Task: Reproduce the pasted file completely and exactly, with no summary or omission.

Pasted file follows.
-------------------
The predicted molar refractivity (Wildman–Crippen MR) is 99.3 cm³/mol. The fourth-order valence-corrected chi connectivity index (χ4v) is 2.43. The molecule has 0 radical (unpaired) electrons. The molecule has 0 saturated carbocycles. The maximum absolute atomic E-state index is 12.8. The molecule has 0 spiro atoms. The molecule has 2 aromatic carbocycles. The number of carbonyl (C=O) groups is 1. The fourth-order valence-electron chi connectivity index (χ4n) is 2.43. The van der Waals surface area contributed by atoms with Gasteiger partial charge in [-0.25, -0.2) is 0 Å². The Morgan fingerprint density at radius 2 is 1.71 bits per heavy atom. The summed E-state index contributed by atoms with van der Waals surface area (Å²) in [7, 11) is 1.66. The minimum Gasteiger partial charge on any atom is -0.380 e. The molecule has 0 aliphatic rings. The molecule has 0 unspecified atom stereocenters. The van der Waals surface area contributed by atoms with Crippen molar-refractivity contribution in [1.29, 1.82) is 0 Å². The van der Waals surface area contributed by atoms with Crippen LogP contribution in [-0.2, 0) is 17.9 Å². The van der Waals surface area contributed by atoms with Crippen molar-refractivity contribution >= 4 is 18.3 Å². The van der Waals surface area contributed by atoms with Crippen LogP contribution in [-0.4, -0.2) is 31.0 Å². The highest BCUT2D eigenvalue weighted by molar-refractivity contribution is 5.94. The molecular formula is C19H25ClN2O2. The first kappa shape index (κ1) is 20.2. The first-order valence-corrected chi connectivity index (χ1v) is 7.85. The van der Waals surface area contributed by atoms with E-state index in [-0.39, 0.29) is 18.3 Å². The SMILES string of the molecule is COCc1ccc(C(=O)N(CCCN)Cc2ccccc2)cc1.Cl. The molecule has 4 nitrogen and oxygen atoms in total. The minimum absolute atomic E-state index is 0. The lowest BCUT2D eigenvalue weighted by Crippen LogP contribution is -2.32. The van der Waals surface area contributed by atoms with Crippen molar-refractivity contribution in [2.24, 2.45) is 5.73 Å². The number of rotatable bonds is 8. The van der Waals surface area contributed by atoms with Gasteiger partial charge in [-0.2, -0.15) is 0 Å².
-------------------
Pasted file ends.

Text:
The predicted molar refractivity (Wildman–Crippen MR) is 99.3 cm³/mol. The fourth-order valence-corrected chi connectivity index (χ4v) is 2.43. The molecule has 0 radical (unpaired) electrons. The molecule has 0 saturated carbocycles. The maximum absolute atomic E-state index is 12.8. The molecule has 0 spiro atoms. The molecule has 2 aromatic carbocycles. The number of carbonyl (C=O) groups is 1. The fourth-order valence-electron chi connectivity index (χ4n) is 2.43. The van der Waals surface area contributed by atoms with Gasteiger partial charge in [-0.25, -0.2) is 0 Å². The Morgan fingerprint density at radius 2 is 1.71 bits per heavy atom. The summed E-state index contributed by atoms with van der Waals surface area (Å²) in [7, 11) is 1.66. The minimum Gasteiger partial charge on any atom is -0.380 e. The molecule has 0 aliphatic rings. The molecule has 0 unspecified atom stereocenters. The van der Waals surface area contributed by atoms with Crippen molar-refractivity contribution in [1.29, 1.82) is 0 Å². The van der Waals surface area contributed by atoms with Crippen LogP contribution in [-0.2, 0) is 17.9 Å². The van der Waals surface area contributed by atoms with Crippen molar-refractivity contribution >= 4 is 18.3 Å². The van der Waals surface area contributed by atoms with Crippen LogP contribution in [-0.4, -0.2) is 31.0 Å². The highest BCUT2D eigenvalue weighted by molar-refractivity contribution is 5.94. The molecular formula is C19H25ClN2O2. The first kappa shape index (κ1) is 20.2. The first-order valence-corrected chi connectivity index (χ1v) is 7.85. The van der Waals surface area contributed by atoms with E-state index in [-0.39, 0.29) is 18.3 Å². The SMILES string of the molecule is COCc1ccc(C(=O)N(CCCN)Cc2ccccc2)cc1.Cl. The molecule has 4 nitrogen and oxygen atoms in total. The minimum absolute atomic E-state index is 0. The lowest BCUT2D eigenvalue weighted by Crippen LogP contribution is -2.32. The van der Waals surface area contributed by atoms with Crippen molar-refractivity contribution in [2.24, 2.45) is 5.73 Å². The number of rotatable bonds is 8. The van der Waals surface area contributed by atoms with Gasteiger partial charge in [-0.2, -0.15) is 0 Å².